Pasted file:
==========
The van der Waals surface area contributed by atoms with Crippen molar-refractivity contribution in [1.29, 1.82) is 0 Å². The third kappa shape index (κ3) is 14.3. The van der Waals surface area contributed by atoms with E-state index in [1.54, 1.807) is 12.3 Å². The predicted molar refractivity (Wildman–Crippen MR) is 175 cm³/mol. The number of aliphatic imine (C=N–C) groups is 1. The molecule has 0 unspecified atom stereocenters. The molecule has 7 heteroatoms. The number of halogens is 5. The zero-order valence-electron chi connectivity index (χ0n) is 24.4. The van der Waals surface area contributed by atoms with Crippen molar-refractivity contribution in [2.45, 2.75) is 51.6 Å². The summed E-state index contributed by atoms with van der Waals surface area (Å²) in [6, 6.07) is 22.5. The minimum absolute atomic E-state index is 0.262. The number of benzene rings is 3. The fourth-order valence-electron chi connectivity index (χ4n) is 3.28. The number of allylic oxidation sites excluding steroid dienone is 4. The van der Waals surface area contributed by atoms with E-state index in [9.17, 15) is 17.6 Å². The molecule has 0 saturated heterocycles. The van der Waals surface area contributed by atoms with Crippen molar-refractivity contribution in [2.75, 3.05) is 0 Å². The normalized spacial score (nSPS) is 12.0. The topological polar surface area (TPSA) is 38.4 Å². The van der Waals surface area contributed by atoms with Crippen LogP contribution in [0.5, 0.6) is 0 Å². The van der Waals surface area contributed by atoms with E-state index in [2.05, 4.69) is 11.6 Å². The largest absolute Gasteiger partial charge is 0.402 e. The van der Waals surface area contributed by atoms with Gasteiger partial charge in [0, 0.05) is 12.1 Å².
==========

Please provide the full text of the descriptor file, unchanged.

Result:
The van der Waals surface area contributed by atoms with Crippen molar-refractivity contribution in [1.29, 1.82) is 0 Å². The third kappa shape index (κ3) is 14.3. The van der Waals surface area contributed by atoms with E-state index in [1.54, 1.807) is 12.3 Å². The predicted molar refractivity (Wildman–Crippen MR) is 175 cm³/mol. The number of aliphatic imine (C=N–C) groups is 1. The molecule has 0 unspecified atom stereocenters. The molecule has 7 heteroatoms. The number of halogens is 5. The zero-order valence-electron chi connectivity index (χ0n) is 24.4. The van der Waals surface area contributed by atoms with Crippen molar-refractivity contribution in [2.45, 2.75) is 51.6 Å². The summed E-state index contributed by atoms with van der Waals surface area (Å²) in [6, 6.07) is 22.5. The minimum absolute atomic E-state index is 0.262. The number of benzene rings is 3. The fourth-order valence-electron chi connectivity index (χ4n) is 3.28. The number of allylic oxidation sites excluding steroid dienone is 4. The van der Waals surface area contributed by atoms with E-state index in [9.17, 15) is 17.6 Å². The molecule has 0 saturated heterocycles. The van der Waals surface area contributed by atoms with Crippen molar-refractivity contribution in [2.75, 3.05) is 0 Å². The normalized spacial score (nSPS) is 12.0. The topological polar surface area (TPSA) is 38.4 Å². The van der Waals surface area contributed by atoms with Crippen LogP contribution in [0.5, 0.6) is 0 Å². The van der Waals surface area contributed by atoms with E-state index in [2.05, 4.69) is 11.6 Å². The largest absolute Gasteiger partial charge is 0.402 e. The van der Waals surface area contributed by atoms with Gasteiger partial charge in [0, 0.05) is 12.1 Å².